There was a rabbit burrow around here someplace, but tonight he would not hunt for it. Down at the river he drank deeply, tasting fish, frog, algae and beaver urine, and this too was good. Through the hidden door he returned to the comfort of his human scent where he curled up and slept until true morning came.
Job awoke refreshed and ready to start the new day. He whistled slightly as he turned the shower on in the bathroom. He poured a cup of coffee and towel dried his bald head and chest. He picked up his clothes from the previous evening, put on a leg of lamb in the slow cooker and reheated the pot roast from last night’s dinner. This was Job’s daily routine, and as he left the house he recited his daily mantra, “One more parcel of land and a few more acres. One more parcel and a few more acres”
He had amassed these thousand acres and would continue until much of the lands along the Minnesota River were put into a land grant designated for the preservation of all wildlife but especially the wolves. Eventually, he would retire, sell his business, and turn his farm into a research and observation station. He himself would stay here until he died and he would live off the proceeds of the sale of his business. If he had no descendents, the funds would go to the research center.
Each night Job watched the moon grow, knowing it would soon be full. His mouth watered as he sensed its coming and with it came danger, risk and joy. He listened to the wild wolf packs that lived along the river. They yipped and barked and howled to other wolves, “What news, where deer, when full moon,” Singing in wolf song of family and lust and hunt. Job howled with them. Then he heard an alpha male sing, “Stay away lone wolf, or we will kill you, for you do not belong to our wolf pack.”
In Job’s laughing howl, he challenged. “Don’t dare me young alpha, for I will kill you and take everything from you.” Job knew he was bluffing but they didn’t and though his wolf-ness wanted to fight fang to fang and claw to claw, his man-ness knew he was older and he really wasn’t ready to die on this hill, or any hill for that matter. So he took off back to his man-house.
Over the next few nights, he watched the full moon draw closer. He chased down a rabbit, rolled in dead fish and tried to catch frog in his teeth just for the pure joy of it all. The wild wolves sang and he sang and as the full moon approached, the antagonism vanished as they all sang together as brothers and sisters. Tomorrow night the moon was at its fullest, where the real world pulsed in time to the oldest and most primitive of celebrations.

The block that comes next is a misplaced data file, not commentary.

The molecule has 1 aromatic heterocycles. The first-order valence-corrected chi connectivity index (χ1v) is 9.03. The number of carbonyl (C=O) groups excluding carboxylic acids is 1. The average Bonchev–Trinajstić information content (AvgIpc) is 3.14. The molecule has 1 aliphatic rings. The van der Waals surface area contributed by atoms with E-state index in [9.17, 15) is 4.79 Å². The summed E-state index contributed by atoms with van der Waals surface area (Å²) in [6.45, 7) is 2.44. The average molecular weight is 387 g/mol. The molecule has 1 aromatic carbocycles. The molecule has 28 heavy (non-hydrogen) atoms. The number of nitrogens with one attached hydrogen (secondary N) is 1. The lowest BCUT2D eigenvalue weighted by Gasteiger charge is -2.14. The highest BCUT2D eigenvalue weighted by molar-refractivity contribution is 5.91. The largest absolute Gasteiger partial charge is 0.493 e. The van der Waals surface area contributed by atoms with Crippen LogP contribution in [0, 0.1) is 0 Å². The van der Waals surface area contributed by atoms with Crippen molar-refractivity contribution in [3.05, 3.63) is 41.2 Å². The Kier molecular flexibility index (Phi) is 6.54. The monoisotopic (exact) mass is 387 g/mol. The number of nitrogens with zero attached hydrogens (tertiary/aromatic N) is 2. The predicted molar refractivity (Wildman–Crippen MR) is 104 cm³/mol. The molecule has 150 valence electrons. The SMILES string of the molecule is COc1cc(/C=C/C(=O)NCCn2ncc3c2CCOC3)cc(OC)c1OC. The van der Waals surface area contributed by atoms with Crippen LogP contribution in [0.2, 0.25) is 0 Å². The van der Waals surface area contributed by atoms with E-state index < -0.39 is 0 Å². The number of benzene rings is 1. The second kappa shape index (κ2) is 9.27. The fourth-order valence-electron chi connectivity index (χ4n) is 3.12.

All day, Job worked. He showed cars, pickups, reviewed loan applications and mentored his young sales people. The business was so successful; he chuckled inwardly at its simplicity. His motto was, “do no harm, be honest and be generous.” That was it with no more frills.
Night came and the day’ events were still with him. Being generous and all that sounded pretty noble, but would Job be this kind if he were still financially struggling? These were the thoughts he mused upon while he rested atop a small knoll that night. He listened to the earth’s evening pulse, with the frogs, the crickets, and the cicada’s being the loudest. Even his blood-pulse matched its cadence. He howled with the wolves, sang to the moon and gave homage to all living creatures.
Then an unfamiliar wolf began to howl and sing. This one was new and it excited Job, for the land had welcomed another family member. Then the new wolf’s tone changed from joy to mocking. “This was the night of the full moon, a night of celebration, not dissention,” Job thought as he stopped his own song to listen. The other wolves were torn by the moon’s call and this new challenge.
“I sing louder and I sing longer.” Began the new voice. “I defend my territory, and I am more wolf than you will ever be. You are wolf but I am werewolf!” Over and over the young one sang, until the pull of the moon held sway over the land and he too sang in peace.